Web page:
How public service hiring freeze will work
PUBLIC servants on contracts may lose their jobs and their fat-cat bosses won't be replaced amid a hiring freeze to save $3 billion from its COVID-hit Budget over four years.
Treasurer Cameron Dick has asked the 210,000-strong public service to concentrate on creating jobs, building infrastructure, delivering frontline services and "to stop spending on things that aren't a necessity".
Mr Dick announced non-frontline jobs will be capped at about 20,000 with internal recruitment only allowed to fill vacancies for the next 12 months.
Secondment of frontline staff to non-frontline roles will be limited and "to reduce the numbers of highly-paid public servants, some roles will not be filled when they are vacated", Mr Dick said.
The Treasurer confirmed unions were being consulted around public servants on continuing 12-month contracts, although he said frontline positions were safe.
Mr Dick said any jobs that could be done by a Queensland public servant should be, revealing Treasury had saved $600,000 a month by canning contractors working on a SPER debt IT project.
"Roles being performed by external consultants or contractors will be reviewed and where possible, they will be wound up," he said.
"If they're working on marketing, if they're working on social media accounts and they're not necessary then that work will be wound up … and we will pocket those savings."
There will be a freeze on relocating public servants into city offices like 1 William Street, and more staff will work in suburban offices with the hope CBD office space can be let to the private sector.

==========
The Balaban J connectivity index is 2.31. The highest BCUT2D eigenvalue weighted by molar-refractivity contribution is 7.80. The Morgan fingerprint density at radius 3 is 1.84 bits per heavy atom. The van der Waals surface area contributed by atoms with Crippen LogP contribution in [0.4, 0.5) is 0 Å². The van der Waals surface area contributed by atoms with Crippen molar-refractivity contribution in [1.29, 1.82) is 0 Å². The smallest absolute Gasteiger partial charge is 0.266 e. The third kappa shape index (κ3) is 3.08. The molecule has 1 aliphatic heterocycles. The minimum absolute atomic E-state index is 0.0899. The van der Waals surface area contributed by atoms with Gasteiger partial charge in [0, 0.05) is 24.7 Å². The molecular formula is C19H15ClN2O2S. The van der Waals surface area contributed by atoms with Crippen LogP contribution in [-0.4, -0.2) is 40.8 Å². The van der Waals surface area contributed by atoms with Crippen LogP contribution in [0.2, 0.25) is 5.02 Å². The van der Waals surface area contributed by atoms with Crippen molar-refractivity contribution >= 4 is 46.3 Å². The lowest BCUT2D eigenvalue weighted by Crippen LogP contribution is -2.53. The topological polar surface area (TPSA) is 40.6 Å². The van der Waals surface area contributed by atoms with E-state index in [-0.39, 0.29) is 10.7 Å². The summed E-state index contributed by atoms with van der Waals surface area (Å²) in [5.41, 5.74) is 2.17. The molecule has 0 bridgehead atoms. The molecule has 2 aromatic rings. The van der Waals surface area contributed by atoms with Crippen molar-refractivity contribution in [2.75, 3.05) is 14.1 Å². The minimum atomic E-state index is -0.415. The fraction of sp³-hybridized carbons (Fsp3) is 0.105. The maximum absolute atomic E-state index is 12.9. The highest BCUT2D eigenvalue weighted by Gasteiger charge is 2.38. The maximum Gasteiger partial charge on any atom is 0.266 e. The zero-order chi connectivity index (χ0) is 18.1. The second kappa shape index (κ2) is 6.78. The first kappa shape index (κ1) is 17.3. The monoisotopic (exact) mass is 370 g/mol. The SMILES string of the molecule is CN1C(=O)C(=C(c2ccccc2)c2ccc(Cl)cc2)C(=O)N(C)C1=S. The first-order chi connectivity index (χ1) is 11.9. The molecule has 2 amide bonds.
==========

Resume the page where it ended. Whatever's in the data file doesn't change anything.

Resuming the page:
New, non-essential IT projects will be paused for six months, annual reports will be stripped back to meet legislated requirements only, glossy publications will be reduced and a swatch of underperforming government social media accounts shut down.
Outlining a $1 billion hit to state taxes royalties in the past six months, Mr Dick said it was too soon to detail the full hit to the Budget bottomline from COVID, or how far debt would climb, although predictions are past $100 billion.
Mr Dick said he wanted to work to save people from falling into the damaging and intergenerational cycle of long-term unemployment, and while borrowing more money wasn't his first choice, "austerity means shooting our economy in the foot".
During the update, the Treasurer admitted a $700 million saving found by former treasurer Jackie Trad's razor gang in December had not eventuated, but he could not say by how much it was short.
And he said he did not yet know how much he would place into the government's debt-reducing Future Fund - initially meant to contain $5 billion pulled from the surplus of the government's defined benefits superannuation fund and earn $400 million a year to offset debt.
Mr Dick said the global depression had meant the defined benefits fund had not performed as expected in the stock market and he was looking for other government assets, like Virgin shares, unregulated water and electricity assets and commercial land he could use to start the fund.
Originally published as How public service hiring freeze will work